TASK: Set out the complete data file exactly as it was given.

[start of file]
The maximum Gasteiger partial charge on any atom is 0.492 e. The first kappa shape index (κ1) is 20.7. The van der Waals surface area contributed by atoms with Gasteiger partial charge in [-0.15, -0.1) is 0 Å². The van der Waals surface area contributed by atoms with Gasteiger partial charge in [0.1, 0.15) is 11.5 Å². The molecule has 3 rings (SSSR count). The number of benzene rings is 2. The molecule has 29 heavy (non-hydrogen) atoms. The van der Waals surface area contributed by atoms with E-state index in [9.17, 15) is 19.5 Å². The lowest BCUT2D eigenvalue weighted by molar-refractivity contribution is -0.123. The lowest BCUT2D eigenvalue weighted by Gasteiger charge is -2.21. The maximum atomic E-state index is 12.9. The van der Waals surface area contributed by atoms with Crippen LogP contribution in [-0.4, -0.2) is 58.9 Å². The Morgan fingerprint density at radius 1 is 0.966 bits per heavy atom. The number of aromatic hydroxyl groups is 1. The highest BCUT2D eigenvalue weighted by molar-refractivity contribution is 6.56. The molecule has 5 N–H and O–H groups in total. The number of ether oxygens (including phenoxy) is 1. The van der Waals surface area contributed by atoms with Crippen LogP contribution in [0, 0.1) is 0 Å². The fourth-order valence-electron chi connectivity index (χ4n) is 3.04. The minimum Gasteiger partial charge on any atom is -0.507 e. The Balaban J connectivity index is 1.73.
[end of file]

The maximum Gasteiger partial charge on any atom is 0.492 e. The first kappa shape index (κ1) is 20.7. The van der Waals surface area contributed by atoms with Gasteiger partial charge in [-0.15, -0.1) is 0 Å². The van der Waals surface area contributed by atoms with Gasteiger partial charge in [0.1, 0.15) is 11.5 Å². The molecule has 3 rings (SSSR count). The number of benzene rings is 2. The molecule has 29 heavy (non-hydrogen) atoms. The van der Waals surface area contributed by atoms with E-state index in [9.17, 15) is 19.5 Å². The lowest BCUT2D eigenvalue weighted by molar-refractivity contribution is -0.123. The lowest BCUT2D eigenvalue weighted by Gasteiger charge is -2.21. The maximum atomic E-state index is 12.9. The van der Waals surface area contributed by atoms with Crippen LogP contribution in [-0.4, -0.2) is 58.9 Å². The Morgan fingerprint density at radius 1 is 0.966 bits per heavy atom. The number of aromatic hydroxyl groups is 1. The highest BCUT2D eigenvalue weighted by molar-refractivity contribution is 6.56. The molecule has 5 N–H and O–H groups in total. The number of ether oxygens (including phenoxy) is 1. The van der Waals surface area contributed by atoms with Crippen LogP contribution in [0, 0.1) is 0 Å². The fourth-order valence-electron chi connectivity index (χ4n) is 3.04. The minimum Gasteiger partial charge on any atom is -0.507 e. The Balaban J connectivity index is 1.73.